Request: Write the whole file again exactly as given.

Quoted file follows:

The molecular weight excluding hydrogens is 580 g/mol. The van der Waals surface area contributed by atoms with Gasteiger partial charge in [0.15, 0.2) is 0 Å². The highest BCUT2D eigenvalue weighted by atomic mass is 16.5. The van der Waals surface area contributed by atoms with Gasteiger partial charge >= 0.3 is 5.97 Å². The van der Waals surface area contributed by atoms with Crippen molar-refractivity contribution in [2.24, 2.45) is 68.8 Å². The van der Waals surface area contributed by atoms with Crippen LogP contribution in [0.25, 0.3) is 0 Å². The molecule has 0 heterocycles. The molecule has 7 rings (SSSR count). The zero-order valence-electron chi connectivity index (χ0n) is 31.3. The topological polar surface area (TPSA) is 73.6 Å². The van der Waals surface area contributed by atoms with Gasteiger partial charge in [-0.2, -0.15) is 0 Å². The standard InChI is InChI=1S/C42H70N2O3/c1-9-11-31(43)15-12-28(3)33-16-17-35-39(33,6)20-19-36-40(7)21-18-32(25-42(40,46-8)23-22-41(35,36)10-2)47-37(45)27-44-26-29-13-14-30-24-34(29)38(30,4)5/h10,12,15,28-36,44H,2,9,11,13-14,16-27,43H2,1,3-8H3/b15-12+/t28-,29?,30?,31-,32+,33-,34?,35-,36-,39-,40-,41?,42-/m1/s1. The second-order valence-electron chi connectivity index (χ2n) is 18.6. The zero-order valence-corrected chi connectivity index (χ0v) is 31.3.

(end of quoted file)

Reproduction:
The molecular weight excluding hydrogens is 580 g/mol. The van der Waals surface area contributed by atoms with Gasteiger partial charge in [0.15, 0.2) is 0 Å². The highest BCUT2D eigenvalue weighted by atomic mass is 16.5. The van der Waals surface area contributed by atoms with Gasteiger partial charge >= 0.3 is 5.97 Å². The van der Waals surface area contributed by atoms with Crippen molar-refractivity contribution in [2.24, 2.45) is 68.8 Å². The van der Waals surface area contributed by atoms with Crippen LogP contribution in [0.25, 0.3) is 0 Å². The molecule has 0 heterocycles. The molecule has 7 rings (SSSR count). The zero-order valence-electron chi connectivity index (χ0n) is 31.3. The topological polar surface area (TPSA) is 73.6 Å². The van der Waals surface area contributed by atoms with Gasteiger partial charge in [-0.2, -0.15) is 0 Å². The standard InChI is InChI=1S/C42H70N2O3/c1-9-11-31(43)15-12-28(3)33-16-17-35-39(33,6)20-19-36-40(7)21-18-32(25-42(40,46-8)23-22-41(35,36)10-2)47-37(45)27-44-26-29-13-14-30-24-34(29)38(30,4)5/h10,12,15,28-36,44H,2,9,11,13-14,16-27,43H2,1,3-8H3/b15-12+/t28-,29?,30?,31-,32+,33-,34?,35-,36-,39-,40-,41?,42-/m1/s1. The second-order valence-electron chi connectivity index (χ2n) is 18.6. The zero-order valence-corrected chi connectivity index (χ0v) is 31.3.